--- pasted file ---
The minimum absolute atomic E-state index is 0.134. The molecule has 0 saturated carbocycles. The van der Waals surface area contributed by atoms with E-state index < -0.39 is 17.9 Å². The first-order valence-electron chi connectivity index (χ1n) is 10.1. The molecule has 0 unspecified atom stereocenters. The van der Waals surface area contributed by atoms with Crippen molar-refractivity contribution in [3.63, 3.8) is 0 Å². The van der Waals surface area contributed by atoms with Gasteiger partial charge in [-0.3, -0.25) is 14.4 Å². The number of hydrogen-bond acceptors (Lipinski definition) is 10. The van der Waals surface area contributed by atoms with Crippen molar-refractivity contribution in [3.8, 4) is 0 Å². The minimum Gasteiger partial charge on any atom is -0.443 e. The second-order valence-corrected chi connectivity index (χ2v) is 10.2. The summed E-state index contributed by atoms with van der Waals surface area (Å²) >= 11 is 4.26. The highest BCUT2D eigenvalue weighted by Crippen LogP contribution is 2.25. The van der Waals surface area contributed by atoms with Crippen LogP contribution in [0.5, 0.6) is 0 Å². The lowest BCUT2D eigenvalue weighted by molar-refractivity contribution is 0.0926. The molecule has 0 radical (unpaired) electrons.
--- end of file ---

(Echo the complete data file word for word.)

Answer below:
The minimum absolute atomic E-state index is 0.134. The molecule has 0 saturated carbocycles. The van der Waals surface area contributed by atoms with E-state index < -0.39 is 17.9 Å². The first-order valence-electron chi connectivity index (χ1n) is 10.1. The molecule has 0 unspecified atom stereocenters. The van der Waals surface area contributed by atoms with Crippen molar-refractivity contribution in [3.63, 3.8) is 0 Å². The van der Waals surface area contributed by atoms with Gasteiger partial charge in [-0.3, -0.25) is 14.4 Å². The number of hydrogen-bond acceptors (Lipinski definition) is 10. The van der Waals surface area contributed by atoms with Crippen molar-refractivity contribution in [3.8, 4) is 0 Å². The minimum Gasteiger partial charge on any atom is -0.443 e. The second-order valence-corrected chi connectivity index (χ2v) is 10.2. The summed E-state index contributed by atoms with van der Waals surface area (Å²) >= 11 is 4.26. The highest BCUT2D eigenvalue weighted by Crippen LogP contribution is 2.25. The van der Waals surface area contributed by atoms with Crippen LogP contribution in [0.5, 0.6) is 0 Å². The lowest BCUT2D eigenvalue weighted by molar-refractivity contribution is 0.0926. The molecule has 0 radical (unpaired) electrons.